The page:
The second task, presented in Box 6, explored the participants’ understanding of multiplication and addition of fractions. The results for the tasks are presented in table 2.
TABLE 2: Total number of participants’ responses to Task 2. 
Box 6 shows that 46.7% of the participants solved Q2.1 correctly, while 41.7% completed the Q2.2 correctly. The responses revealed similar errors with fraction addition as those identified in the previous task. We look in more detail at the response of Participant T38 (Figure 5), which is followed by extracts from the interview with her.

FIGURE 5: The response of T38 to multiplication and addition of fractions with different denominators.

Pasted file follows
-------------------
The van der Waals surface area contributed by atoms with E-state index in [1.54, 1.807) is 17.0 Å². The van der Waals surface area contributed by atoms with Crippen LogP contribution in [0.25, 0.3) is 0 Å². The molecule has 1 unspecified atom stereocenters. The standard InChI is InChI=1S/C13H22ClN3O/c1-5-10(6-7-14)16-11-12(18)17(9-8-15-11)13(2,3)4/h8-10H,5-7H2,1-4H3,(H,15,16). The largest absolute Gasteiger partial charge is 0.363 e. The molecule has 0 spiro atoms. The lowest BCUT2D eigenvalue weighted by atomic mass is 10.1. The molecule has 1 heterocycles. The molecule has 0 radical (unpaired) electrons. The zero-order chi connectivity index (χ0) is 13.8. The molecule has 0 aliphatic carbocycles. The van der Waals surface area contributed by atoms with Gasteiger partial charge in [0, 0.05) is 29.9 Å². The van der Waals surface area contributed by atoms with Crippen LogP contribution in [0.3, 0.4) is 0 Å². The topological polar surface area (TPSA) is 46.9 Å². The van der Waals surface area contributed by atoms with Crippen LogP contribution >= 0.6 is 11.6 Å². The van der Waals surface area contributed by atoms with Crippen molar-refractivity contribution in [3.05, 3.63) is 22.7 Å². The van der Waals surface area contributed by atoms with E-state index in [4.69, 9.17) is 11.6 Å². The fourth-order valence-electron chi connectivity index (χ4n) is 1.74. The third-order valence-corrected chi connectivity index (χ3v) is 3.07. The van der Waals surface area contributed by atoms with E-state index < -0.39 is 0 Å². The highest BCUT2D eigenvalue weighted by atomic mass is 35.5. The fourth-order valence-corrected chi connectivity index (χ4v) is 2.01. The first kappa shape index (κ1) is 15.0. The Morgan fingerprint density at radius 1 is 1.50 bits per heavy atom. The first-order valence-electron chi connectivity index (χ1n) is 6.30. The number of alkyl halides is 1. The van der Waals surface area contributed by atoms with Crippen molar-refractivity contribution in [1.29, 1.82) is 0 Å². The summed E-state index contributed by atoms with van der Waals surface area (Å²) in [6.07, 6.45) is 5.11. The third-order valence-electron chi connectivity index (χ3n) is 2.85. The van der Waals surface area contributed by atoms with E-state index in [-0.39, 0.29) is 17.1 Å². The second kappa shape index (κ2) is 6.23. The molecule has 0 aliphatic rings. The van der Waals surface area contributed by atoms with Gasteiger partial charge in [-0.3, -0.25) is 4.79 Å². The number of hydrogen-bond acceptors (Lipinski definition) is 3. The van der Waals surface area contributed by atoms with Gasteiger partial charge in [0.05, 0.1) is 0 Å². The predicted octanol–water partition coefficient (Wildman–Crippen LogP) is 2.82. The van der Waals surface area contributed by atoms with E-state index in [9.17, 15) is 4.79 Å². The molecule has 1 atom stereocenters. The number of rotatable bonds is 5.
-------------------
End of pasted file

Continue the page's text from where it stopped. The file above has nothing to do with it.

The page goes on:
Figure 5 shows that the participant followed the BODMAS (bracket, of, division, multiplication, addition and subtraction) rule by adding the fractions inside the bracket first (this is the correct procedure done by all the participants in the incorrect response group). Her method of adding was incorrect because she applied whole number addition to the two numerators and denominators. Her multiplication was done correctly. The fascinating aspect of this response is that the incorrect method of adding the fractions was done so consistently in the two questions that she obtained the same result for both. Box 7 presents the dialogue between the author and Participant T38 in the interview.
BOX 7: Interview extracts (T38) about Q2.1 and Q2.2.